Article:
The NDP leadership race is heating up.
The Official opposition's foreign affairs critic Paul Dewar announced Sunday he is throwing his hat in the ring to replace the late Jack Layton as federal leader of the New Democratic Party.
Dewar, the fourth candidate to jump in race, said he'll focus his campaign on the "grassroots."
"For me, it is about engaging with people who are presently members of the party, and people who aren't,” he said, noting that there were 4.5 million Canadians who voted NDP in the last election.
"We need to invite them in and offer them a vision of Canada that, I think, people are thirsting for," Dewar told reporters right after his announcement.
In a broken French, the Ottawa MP told a hometown crowd he knows he needs to work on his language skills but it is a "challenge" he is confident he will overcome.
He joins British Columbia MP Nathan Cullen. who announced his candidacy in Vancouver Friday, as well as first-time Quebec MP Romeo Saganash and front-runner Brian Topp, the NDP's former party president and a long-time backroom organizer.
Topp, the perceived front-runner, has collected a series of endorsements from big names in the party, such as former Saskatchewan premier Roy Romanow and former federal leader Ed Broadbent.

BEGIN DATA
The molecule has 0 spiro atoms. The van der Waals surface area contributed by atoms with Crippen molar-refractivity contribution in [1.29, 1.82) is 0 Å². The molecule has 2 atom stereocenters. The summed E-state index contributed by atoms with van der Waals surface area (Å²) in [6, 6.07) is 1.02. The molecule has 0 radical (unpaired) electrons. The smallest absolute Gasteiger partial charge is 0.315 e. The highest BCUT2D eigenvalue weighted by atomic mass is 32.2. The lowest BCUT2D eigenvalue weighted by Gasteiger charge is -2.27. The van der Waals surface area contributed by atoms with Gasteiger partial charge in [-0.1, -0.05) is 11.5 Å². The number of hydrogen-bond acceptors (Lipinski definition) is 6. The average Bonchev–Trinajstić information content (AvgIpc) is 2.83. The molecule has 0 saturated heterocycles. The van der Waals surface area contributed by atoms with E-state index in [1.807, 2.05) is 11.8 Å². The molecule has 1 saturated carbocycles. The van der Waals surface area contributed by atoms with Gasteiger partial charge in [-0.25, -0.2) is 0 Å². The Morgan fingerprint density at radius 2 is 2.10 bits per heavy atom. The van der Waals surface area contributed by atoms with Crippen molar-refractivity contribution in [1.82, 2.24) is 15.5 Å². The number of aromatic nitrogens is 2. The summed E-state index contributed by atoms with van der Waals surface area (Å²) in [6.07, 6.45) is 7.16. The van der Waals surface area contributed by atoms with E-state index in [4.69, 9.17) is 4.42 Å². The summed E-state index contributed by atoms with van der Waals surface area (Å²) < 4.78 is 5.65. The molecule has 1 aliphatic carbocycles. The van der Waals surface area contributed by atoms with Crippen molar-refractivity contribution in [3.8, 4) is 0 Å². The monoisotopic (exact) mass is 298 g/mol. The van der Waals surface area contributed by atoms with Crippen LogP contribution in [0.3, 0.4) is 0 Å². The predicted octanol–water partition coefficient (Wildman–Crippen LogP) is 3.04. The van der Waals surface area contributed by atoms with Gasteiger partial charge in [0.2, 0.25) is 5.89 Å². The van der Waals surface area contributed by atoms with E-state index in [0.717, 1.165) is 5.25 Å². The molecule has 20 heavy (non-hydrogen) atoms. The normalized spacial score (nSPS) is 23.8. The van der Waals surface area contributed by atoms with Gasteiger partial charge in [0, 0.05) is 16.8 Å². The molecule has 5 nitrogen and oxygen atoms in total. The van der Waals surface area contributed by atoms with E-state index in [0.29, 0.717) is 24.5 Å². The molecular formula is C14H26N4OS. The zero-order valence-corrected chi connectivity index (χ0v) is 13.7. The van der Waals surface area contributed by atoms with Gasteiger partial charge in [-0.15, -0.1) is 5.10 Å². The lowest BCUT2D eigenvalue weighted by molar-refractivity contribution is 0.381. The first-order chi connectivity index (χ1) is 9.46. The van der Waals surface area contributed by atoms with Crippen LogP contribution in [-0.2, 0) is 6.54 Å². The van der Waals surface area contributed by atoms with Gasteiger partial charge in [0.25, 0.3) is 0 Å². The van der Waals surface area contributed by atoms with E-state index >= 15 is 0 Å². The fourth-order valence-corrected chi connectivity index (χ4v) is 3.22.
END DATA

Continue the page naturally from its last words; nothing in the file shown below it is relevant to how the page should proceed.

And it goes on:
Broadbent represented Ottawa-Centre, Dewar's riding, from 2004 to 2006 and is often seen at Dewar’s side during events. Sunday, Dewar acknowledged Broadbent won’t be standing next to him any longer, but he said he expects the contrast between Topp and himself will become obvious.
"Brian is going to do what he thinks is best, and I'm going to do what I think is best, in terms of how we engage," Dewar told reporters. "I think contrast is inevitable. Different candidates are going have different things they bring to the table."
Topp has the public support of four caucus members, Dewar acknowledged that so far he has none.
"That is not my focus — stay tuned as the campaign goes on, but my focus was actually to connect with people all across the country," he said.
Dewar has been the MP for Ottawa-Centre since 2006. Dewar's mother, Marion Dewar, a past president of the NDP and a former MP, was a popular mayor in the nation's capital
Dewar resigned his position as the NDP's foreign affairs critic Sunday when he made his announcement, as per the party's leadership rules. It will be up to Interim leader Nycole Turmel to name a replacement.
A handful of other NDP MPs are still mulling over potential leadership bids.
B.C. MP Peter Julian suggested on Twitter this weekend that he will have an announcement to make in the coming days.
Nova Scotia MP Robert Chisholm, Quebec MP Thomas Mulcair, Ontario MP Peggy Nash and Manitoba MP Niki Ashton are still on the fence.
NDP members will decided on March 24 who will be the next leader of the official opposition.